Friday Feminartsy Finds

Good Morning Feminartsy Community,

This week saw the winner of the Stella Prize announced. Canadian born, Sydney based writer, Vicki Laveau-Harvie won the prize for her memoir, The Erratics. Melbourne based readers can see her in conversation at The Wheeler Centre.

The Erratics, by Vicki-Laveau-Harvie, winner of the Stella Prize 2019.

It’s also good news for aspiring writers and novelists this week as The Richell Prize for Emerging writers is open again. This is the fifth year of the prize and the winner will receive $10,000 in prize money and a year’s mentoring with one of Hachette Australia’s publishers. What are you waiting for? Or, maybe you’re finishing your undergraduate degree and have a short story sitting in your bottom drawer? If so, the Monash Undergraduate Prize for Creative Writing is for you!

In other writing related news, Laura Elizabeth Woollett explores what it’s like to be a method writer in a startling honest piece, discussing what it’s like to inhabit a character’s tastes—from clothing to food to music. She discusses her creative processes and whether method writing is a sustainable practice. While you’re on the KYD website, don’t forget that the 2019 KYD Unpublished Manuscript Award is now open for submissions too!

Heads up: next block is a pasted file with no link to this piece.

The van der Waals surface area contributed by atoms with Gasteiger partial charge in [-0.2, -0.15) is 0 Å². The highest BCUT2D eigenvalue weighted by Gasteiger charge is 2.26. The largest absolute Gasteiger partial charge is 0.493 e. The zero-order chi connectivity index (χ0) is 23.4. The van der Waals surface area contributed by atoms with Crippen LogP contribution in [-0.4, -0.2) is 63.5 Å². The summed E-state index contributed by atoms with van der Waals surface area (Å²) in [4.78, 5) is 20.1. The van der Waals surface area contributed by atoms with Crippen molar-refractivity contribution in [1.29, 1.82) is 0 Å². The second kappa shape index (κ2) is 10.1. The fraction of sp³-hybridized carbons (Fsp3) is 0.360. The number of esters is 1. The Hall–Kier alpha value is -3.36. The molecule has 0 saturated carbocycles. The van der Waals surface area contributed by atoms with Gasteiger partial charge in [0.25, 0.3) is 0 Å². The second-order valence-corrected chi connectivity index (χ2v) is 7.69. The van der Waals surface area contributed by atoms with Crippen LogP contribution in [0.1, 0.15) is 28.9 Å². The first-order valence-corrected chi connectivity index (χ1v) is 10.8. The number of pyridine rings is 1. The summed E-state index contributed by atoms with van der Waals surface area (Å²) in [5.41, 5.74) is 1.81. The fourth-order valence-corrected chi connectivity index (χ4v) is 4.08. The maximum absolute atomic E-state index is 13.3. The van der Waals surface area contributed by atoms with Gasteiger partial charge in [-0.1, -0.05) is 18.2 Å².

Award-winning visual essayist and poet Eloise Grills writes beautifully about appetite and control in Hunger Cues, a personal essay that questions and examines our relationships to food, hunger, and our bodies.

Weekend long reads this week also include a piece by Rebecca Solnit, who writes about what happens when the hero is the problem. Indeed, this is important terrain to cover as single hero stories can often concentrate on one figure and push everyone else onto the sidelines. As Solnit writes, ‘our largest problems won’t be solved by heroes…they’ll be solved, if they are, by movements, coalitions, civil society’. 

Over on The Guardian, Josie Cox writes about the gender pay gap and how there are no quick fixes. Women still face pay gaps in every industry, as reported here.

However, in some positive news this week, the Tasmanian parliament is bringing new laws into effect that will allow a gender diverse person to self-determine their gender identity and have this identity recognised on their birth certificate.

For our art lovers out there, be sure to check out the Dark Water exhibition by Perth-based artists Erin Coates and Anna Nazzari. 

As always, Happy Weekend and Happy Reading!

Katelin

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